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Silverlight Splash Screen Source fails to load my XAP

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It sounds like a pretty bold statement, but it is true. There is a way to break the built in Silverlight 4 splash screen loader. Most people will probably never see the problem. I only found this bug because the website I am building uses an Akamai caching network that was mis-configured. It was an honest mistake because not everyone is used to using the .xaml mime type yet. IIS 7 works correctly out of the box and shouldn’t have this problem. Anyway, here is what is going on.

The setup

Just to make sure everyone is on the same page, here is the setup I will be using. All names have been changed to protect the innocent.

TestApp.html: (this is the page that will host the .xap)

<!DOCTYPE html PUBLIC "-//W3C//DTD XHTML 1.0 Transitional//EN"
<html xmlns="">
        <title>Page Title</title>
        <script type="text/javascript">
            function onSourceDownloadProgressChanged(sender, eventArgs) {
            sender.findName("progressText").Text = eventArgs.progress;
        <div id="silverlightControlHost">
            <object data="data:application/x-silverlight-2,"
                    width="100%" height="100%">
            <param name="source" value="/ClientBin/MyApplication.xap" />
            <param name="splashScreenSource" value="/SplashLoader.xaml" />
            <param name="onSourceDownloadProgressChanged"
                   value="onSourceDownloadProgressChanged" />
            <param name="initParams" value="param=data" />
            <param name="background" value="black" />
            <param name="minRuntimeVersion" value="3.0.40818.0" />
            <param name="autoUpgrade" value="false" />

SplashLoader.xaml: this is the loose xaml page that will be loaded as the splash screen

    <Grid Background="Black">
        <Grid HorizontalAlignment="Center"
            <TextBlock x:Name="progressText"></TextBlock>

What is going on?

if you look at the following picture:


In the first pass through (fiddler capture 1), you will see that the application loads both the .xap and the splashloader.xaml. (200 response) Neither are cached. The application loads just fine because the .xaml page has a chance to download an instantiate while the .xap file is still being downloaded. The progress bar updates correctly, and the world is happy.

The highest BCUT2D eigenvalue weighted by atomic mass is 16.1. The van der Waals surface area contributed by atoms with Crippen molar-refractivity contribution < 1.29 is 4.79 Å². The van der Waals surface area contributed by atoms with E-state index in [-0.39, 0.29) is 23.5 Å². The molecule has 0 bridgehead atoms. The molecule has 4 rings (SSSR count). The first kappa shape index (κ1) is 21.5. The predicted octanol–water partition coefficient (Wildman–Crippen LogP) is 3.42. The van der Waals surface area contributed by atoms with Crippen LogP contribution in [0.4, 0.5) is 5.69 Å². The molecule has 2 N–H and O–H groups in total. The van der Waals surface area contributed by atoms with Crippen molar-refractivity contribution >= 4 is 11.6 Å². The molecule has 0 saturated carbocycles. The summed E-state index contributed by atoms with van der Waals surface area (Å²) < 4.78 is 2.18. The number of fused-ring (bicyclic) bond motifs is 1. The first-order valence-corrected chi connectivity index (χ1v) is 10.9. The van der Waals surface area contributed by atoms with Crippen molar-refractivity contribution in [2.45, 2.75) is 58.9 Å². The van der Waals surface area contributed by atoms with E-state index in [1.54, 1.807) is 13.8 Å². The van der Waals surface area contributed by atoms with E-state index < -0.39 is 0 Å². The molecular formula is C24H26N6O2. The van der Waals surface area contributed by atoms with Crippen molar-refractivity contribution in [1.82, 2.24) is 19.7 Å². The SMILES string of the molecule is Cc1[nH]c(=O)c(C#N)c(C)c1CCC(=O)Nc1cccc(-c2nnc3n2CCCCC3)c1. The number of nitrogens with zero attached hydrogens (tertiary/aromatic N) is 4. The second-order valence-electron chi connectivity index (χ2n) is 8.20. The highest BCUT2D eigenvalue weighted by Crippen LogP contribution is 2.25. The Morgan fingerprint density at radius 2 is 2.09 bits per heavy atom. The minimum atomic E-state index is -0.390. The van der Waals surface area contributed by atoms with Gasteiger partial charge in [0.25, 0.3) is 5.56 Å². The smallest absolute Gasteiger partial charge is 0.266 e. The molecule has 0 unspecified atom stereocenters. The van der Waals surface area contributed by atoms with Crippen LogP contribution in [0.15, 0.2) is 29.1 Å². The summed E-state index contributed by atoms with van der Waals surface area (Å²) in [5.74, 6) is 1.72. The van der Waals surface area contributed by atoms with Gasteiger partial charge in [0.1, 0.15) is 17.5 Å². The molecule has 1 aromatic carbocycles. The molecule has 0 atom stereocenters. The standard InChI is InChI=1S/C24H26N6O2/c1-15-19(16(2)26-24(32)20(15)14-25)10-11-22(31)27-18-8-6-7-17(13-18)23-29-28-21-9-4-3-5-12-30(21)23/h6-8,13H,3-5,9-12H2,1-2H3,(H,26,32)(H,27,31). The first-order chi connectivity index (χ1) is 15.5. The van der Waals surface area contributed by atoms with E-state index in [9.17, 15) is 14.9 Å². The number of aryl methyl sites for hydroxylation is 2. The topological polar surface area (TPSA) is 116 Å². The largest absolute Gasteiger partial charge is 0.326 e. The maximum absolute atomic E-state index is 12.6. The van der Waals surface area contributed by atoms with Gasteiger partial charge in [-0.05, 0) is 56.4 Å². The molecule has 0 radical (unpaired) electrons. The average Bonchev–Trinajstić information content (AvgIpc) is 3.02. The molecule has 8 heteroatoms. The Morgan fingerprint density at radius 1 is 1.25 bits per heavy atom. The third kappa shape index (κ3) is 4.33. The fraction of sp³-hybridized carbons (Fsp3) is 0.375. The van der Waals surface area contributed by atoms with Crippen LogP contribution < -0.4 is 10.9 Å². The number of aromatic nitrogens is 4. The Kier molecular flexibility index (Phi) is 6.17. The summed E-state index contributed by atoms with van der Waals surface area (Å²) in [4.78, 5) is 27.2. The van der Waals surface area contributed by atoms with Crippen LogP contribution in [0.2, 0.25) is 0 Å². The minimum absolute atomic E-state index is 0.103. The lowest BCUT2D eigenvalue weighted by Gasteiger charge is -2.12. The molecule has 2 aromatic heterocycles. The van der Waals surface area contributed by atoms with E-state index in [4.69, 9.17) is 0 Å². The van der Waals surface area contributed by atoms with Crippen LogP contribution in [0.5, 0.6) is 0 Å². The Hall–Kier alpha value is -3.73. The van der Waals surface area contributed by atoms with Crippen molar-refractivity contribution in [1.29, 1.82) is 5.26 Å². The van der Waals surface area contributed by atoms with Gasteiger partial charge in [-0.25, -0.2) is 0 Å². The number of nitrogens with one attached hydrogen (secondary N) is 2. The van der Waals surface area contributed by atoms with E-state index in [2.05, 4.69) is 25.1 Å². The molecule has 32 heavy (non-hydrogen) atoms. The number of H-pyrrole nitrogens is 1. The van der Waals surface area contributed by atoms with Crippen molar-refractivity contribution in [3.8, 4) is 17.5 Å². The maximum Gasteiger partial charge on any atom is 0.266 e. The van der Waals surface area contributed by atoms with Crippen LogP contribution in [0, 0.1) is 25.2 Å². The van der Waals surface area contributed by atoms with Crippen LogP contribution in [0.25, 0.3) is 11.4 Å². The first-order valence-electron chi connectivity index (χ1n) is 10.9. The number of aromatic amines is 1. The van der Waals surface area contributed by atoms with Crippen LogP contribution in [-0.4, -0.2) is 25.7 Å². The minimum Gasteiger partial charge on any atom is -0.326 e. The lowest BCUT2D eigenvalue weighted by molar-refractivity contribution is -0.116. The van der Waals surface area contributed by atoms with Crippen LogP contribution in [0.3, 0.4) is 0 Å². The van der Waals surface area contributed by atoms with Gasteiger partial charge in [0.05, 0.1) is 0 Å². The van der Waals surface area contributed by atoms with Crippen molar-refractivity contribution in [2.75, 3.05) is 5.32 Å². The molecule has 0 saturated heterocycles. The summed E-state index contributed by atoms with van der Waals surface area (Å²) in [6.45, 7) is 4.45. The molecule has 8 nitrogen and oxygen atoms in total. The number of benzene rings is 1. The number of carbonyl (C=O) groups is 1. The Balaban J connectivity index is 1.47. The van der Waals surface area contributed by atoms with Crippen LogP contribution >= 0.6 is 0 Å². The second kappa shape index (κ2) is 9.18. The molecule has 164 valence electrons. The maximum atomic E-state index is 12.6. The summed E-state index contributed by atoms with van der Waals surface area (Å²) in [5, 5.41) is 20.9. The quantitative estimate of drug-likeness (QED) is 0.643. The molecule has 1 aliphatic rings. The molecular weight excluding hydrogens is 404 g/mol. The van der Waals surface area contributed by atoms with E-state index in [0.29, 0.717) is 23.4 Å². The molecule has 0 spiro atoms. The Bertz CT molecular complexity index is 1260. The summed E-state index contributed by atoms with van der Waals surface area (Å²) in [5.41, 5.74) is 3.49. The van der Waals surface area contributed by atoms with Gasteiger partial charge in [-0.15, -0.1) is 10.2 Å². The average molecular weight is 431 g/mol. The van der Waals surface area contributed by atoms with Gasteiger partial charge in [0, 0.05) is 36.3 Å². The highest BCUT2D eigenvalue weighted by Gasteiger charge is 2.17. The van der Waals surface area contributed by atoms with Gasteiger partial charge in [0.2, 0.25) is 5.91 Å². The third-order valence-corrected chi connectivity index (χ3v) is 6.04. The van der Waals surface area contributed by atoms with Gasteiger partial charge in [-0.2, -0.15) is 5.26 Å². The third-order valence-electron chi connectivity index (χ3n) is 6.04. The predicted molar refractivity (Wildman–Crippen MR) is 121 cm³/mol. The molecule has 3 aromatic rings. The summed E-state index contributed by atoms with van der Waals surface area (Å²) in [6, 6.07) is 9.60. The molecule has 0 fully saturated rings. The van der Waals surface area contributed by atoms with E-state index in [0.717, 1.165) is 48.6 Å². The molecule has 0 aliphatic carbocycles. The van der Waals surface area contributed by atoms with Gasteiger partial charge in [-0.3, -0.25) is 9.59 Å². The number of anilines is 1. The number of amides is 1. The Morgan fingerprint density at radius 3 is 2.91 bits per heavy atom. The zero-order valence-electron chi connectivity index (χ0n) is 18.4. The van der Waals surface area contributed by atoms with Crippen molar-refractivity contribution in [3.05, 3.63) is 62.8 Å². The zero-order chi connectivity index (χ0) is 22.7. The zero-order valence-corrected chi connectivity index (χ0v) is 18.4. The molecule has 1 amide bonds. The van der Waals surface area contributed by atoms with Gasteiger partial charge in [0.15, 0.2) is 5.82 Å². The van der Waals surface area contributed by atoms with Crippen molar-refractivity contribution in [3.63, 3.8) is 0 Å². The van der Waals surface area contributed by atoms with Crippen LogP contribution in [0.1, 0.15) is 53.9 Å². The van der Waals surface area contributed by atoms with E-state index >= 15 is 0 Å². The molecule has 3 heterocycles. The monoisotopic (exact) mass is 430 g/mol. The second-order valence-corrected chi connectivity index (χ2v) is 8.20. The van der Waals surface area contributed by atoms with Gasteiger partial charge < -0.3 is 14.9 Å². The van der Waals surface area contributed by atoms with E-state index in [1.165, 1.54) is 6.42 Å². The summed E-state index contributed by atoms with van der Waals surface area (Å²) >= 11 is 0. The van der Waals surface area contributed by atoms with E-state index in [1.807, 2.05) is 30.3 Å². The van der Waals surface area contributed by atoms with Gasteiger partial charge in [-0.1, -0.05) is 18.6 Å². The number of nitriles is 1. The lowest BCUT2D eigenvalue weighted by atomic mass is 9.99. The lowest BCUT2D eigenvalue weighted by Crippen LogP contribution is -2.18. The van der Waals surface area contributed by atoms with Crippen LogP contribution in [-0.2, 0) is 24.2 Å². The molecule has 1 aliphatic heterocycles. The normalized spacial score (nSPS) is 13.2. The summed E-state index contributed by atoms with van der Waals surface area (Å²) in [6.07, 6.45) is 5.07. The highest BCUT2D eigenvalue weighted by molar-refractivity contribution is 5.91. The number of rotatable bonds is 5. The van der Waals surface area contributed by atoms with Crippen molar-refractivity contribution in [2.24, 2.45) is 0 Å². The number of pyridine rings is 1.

Where this process breaks down is if you don’t have .xaml files allowed to be cached, but the .xap files are. (fiddler capture 2) You can see that the .xap file is already downloaded and trying to instantiate while the .xaml file still needs time to download. Because the .xap is already loaded and ready to go, there isn’t ever a “download progress” tick, so the splash screen hangs at that point.

To prove that it works with caching, you can use Fiddler’s  AutoRespond (or something like it) to reply back with a code 304. the file is loaded locally, and it begins to load again.


In summary

Like I said at the beginning of this article, IIS7 works correctly out of the box. If you find yourself in this situation, check your settings, and make sure that the.xaml pages can return a 304. I honestly don’t know if you can even break this in IIS7, but for people using other caching networks, web accelerators, etc…it is entirely possible to miss this setting.

It took me a lot of troubleshooting to figure this one out, so I hope this post helps someone out there save a few hours of mind numbing debugging. We can only hope that this is fixed in SL5.

IIS7 stops responding without an error

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One of the most maddening things in the world is when you have a problem with your application, but there isn’t an error code. Well recently I had such an error, and I hope I can save a few people from ripping out their hair.

IIS7 appears to work correctly, but after loading a single page it just stops responding to anything. No errors are given, the website just times out. Sometimes it would load half of the page before it would fail, so you would get to see what your page looked like without CSS. Not even raw images come up in a timely fashion.

If these symptoms sound remotely close to what you were seeing you have probably looked around the net and seen the threads about a problems with IIS7 and FF. The fix was to increase the timeout of worker threads. I have a hard time believing that increasing a timeout value is at all beneficial. (websites are supposed to load quickly right?)  Besides, I was using IE so it didn’t make sense.

It turned out to be AVG.

I am not sure if a new tweak to the resident shield is to blame, or something else, but having AVG installed on my machine causes IIS7 to lock up on heavy sites. Disabling AVG didn’t help. I had to completely remove it for the website to work.

I hope they figure out what the problem is and fix it soon, but in the meantime I will have to make do without AVG.